Irene is a Librarian, sworn to maintain the balance between order and chaos by carefully observing and, when necessary, stealing works of literature and history. Her Library stands apart from a vast array of alternate universes, and Irene travels between them to find and protect game-changing works of literature. She is (mostly) content with her typical daily duties of infiltrating the private libraries of brutal feudal lords and reading books so extraordinary, most mortals would never know they’d ever existed.
So when she is called to investigate a murder that could threaten that balance, Irene must apply her ingenuity and adaptability to preserve the most delicate of peaces and protect her Library while uncovering the truth. And if she and her friends and fellow investigators happen to stumble across a conspiracy or two along the way, they can only hope that any of the lawful and regimented dragons, chaotic Fae raconteurs, or suspicious and secretive senior Librarians will believe them.
Genevieve Cogman’s prose in The Mortal Word is characteristically light and witty, and filled with the kind of unexpected literary references one would expect from a book about magical librarians. Even more impressive, however, is Cogman’s ability to craft compelling standalone novels, while still using the developing relationships among her characters to tie the entire Invisible Library series together. Her series is reminiscent of the better, longest-running television serials, and the murder mystery aspect of The Mortal Word lends it the air of an unusually comedic episode of “Law and Order.”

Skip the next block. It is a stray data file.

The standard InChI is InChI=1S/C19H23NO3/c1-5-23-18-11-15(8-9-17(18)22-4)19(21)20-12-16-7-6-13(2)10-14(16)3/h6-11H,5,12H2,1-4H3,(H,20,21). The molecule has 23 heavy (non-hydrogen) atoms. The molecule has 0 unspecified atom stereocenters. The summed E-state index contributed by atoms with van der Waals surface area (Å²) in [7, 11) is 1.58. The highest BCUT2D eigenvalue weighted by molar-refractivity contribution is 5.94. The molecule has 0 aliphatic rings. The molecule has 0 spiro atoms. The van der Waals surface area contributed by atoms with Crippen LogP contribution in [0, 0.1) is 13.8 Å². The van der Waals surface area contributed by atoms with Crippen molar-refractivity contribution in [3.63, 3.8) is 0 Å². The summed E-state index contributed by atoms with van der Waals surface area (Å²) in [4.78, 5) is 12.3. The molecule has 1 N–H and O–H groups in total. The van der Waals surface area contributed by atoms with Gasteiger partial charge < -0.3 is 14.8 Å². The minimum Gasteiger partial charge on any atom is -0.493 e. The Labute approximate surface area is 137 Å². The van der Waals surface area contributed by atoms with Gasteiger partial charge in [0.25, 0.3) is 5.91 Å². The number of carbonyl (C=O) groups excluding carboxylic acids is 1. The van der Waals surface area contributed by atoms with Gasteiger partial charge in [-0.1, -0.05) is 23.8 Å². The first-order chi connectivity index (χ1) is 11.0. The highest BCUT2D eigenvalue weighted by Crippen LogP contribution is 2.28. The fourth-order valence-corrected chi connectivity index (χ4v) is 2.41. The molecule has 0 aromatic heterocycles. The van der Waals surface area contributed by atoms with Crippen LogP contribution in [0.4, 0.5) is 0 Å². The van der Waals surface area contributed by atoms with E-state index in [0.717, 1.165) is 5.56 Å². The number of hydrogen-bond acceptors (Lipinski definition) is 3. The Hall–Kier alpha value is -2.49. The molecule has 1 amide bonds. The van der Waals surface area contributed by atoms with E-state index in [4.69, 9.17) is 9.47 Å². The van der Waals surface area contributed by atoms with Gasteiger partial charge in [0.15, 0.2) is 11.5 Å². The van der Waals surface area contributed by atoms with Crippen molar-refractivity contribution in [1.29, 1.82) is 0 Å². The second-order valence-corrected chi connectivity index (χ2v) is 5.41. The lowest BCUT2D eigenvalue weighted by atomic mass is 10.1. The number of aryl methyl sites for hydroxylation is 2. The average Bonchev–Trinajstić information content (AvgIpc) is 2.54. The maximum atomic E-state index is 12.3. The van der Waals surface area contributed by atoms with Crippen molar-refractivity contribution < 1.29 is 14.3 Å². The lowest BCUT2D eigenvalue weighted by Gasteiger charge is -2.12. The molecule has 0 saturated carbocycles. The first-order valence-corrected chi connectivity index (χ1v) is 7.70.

The Library itself, and its relationship to humanity, is itself a fascinating take on an established literary tradition. Borges wrote of a Library of Babel, in which all possible writing was catalogued in an infinite and barely-navigable maze, but Cogman’s Librarians have more in common with Connie Willis’ time-traveling historians. They are not merely collectors, but have an explicit purpose in their behavior, and must be cautious when their activities in some world or historical era have unintended consequences. Cogman’s version of reality stands apart from its peers as one of the few versions of reality where, if the narrative lines up just right, anybody can be a knight in shining armor, a poem can bring down a dragon and a kiss really can bring back the dead.
ALSO IN BOOKPAGE: Read our Q&A with Genevieve Cogman about The Mortal Word.